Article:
Scout serves up a meal full of thanks for Eagle project
December 22, 2008
By Chantelle Lusebrink
Thanksgiving dinner is hard enough to prepare for your own family — but preparing it for 250 people is another story.
But it was a challenge that the Liberty High School community was willing to help 17-year-old Connor Callahan tackle to earn his Eagle Scout rank.
“It was a life changing experience,” he said.
There are plenty of projects Scouts can tackle to earn their Eagle Scout rank. Some recent projects by local Scouts have included creating trails and wetlands areas at schools, and holding food drives for Issaquah Valley Community Services.
Callahan’s project, to help feed people through Community Lunch, quickly turned into a full-scale community endeavor. “I am happy that our community could come together so willing and that they could provide this amazing experience, for not only the people we were serving, but for everyone who was involved,” he said.
Community Lunch is a nonprofit organization that serves wholesome, hot lunches to low-income and homeless people in Seattle’s Capitol Hill neighborhood every Tuesday and Friday from noon – 1 p.m.
Callahan said he was introduced to the project when he went to serve lunch with his mother Robin this summer.
The organization only has one employee — Executive Director Don Jensen — who said he’s thankful for any help he can get, especially now with the economy the way it is.
The program used to serve about 180 people at each lunch. Today, it is feeding about 230 people at each lunch, Jensen said.
“I was very excited,” he said. “I thought he had a great idea, a great concept and a lot of enthusiasm.”
To provide people with a Thanksgiving lunch, the Liberty community donated more than $2,741 to Callahan’s project.
Liberty’s Key Club also helped, by hosting a clothing drive at the school. Students turned out in droves to donate warm clothing that Callahan took to the event.
“He told me about his Eagle Scout project and what he was doing and I saw it as an opportunity to help out,” said Tori Kraft, Key Club secretary and Callahan’s friend. “This time of year it is hard, because they don’t really have their own possessions to utilize. By us supplying them with even simple clothing, it can brighten their day and probably their year.”
QFC also donated food for the event, like mashed potatoes, butter, a variety of pies and rolls, reducing the amount Callahan had to spend on purchasing food.
“People that are homeless need a good hot meal and a warm place to stay. They can’t get that on the streets,” Jensen said. “A hot meal is critically important to their survival, but that is competing with critical dollars for rent and health care.
“We serve a large amount of people who are low income that depend on the meals, so they don’t have to spend those critical dollars on as much food.”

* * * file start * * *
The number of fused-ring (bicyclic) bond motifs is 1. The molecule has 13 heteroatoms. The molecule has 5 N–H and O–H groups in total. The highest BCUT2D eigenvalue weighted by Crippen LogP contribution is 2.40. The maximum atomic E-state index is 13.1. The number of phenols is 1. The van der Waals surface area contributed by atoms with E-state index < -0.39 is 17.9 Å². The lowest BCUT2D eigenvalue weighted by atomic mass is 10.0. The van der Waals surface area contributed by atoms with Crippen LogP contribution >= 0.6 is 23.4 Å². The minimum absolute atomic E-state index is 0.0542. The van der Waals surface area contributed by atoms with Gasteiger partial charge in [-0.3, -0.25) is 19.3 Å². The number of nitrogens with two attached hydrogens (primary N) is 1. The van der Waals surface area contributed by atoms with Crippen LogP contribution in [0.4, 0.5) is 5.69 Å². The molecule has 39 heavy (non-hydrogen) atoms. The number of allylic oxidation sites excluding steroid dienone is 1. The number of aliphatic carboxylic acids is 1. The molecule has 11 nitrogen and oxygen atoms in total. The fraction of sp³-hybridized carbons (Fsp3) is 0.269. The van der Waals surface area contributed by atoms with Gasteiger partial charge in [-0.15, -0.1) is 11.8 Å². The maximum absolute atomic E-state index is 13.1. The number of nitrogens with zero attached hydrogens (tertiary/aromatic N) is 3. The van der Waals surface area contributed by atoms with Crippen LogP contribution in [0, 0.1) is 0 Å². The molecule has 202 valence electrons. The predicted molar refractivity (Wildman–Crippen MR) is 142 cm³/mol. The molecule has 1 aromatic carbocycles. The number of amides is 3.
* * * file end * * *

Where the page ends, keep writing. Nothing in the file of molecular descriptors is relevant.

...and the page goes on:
The organization relies solely on individual donations for survival, so the work Callahan put into the project means a lot, Jensen said.
With the money left over, Callahan was able to purchase $700 worth of sleeping bags and give the remaining $200 to the organization.
“Given his enthusiasm, I wasn’t surprised. But I was very impressed by the amount of money he raised and the amount of donations he got,” Jensen said. “He’s probably done more in a single meal than anyone else has done before.”
Creating community, though, is what serving lunch is all about, he said.
“We create a community between the volunteers and the guests that come to lunch,” he added.
“I have more respect now for people in poverty, because they have to work very hard to survive,” said Maddie Kohm, a volunteer and friend of Callahan.
Callahan brought more than 35 volunteers to help him serve lunch.
“I haven’t done anything real important like this,” said Chris Harlin, another friend of Callahan’s, who came with his mom to volunteer. “I wanted to get involved in some way.”
The volunteers included Lisa Phillips, a former Liberty culinary teacher, who managed the cooking; friends from Liberty, Issaquah, Seattle Prep and Eastside Catholic high schools; family; and family friends from San Francisco.
“I think for me, and everyone who worked there, we have a whole different view on a side of life we don’t see often,” Callahan said.
Kraft said the experience was one where everyone who participated could walk away with something and she hopes by seeing how much one 17-year-old can accomplish inspires others to make a difference, too.
Reach Reporter Chantelle Lusebrink at 392-6434, ext. 241, or email@example.com. Comment on this story at www.issaquahpress.com.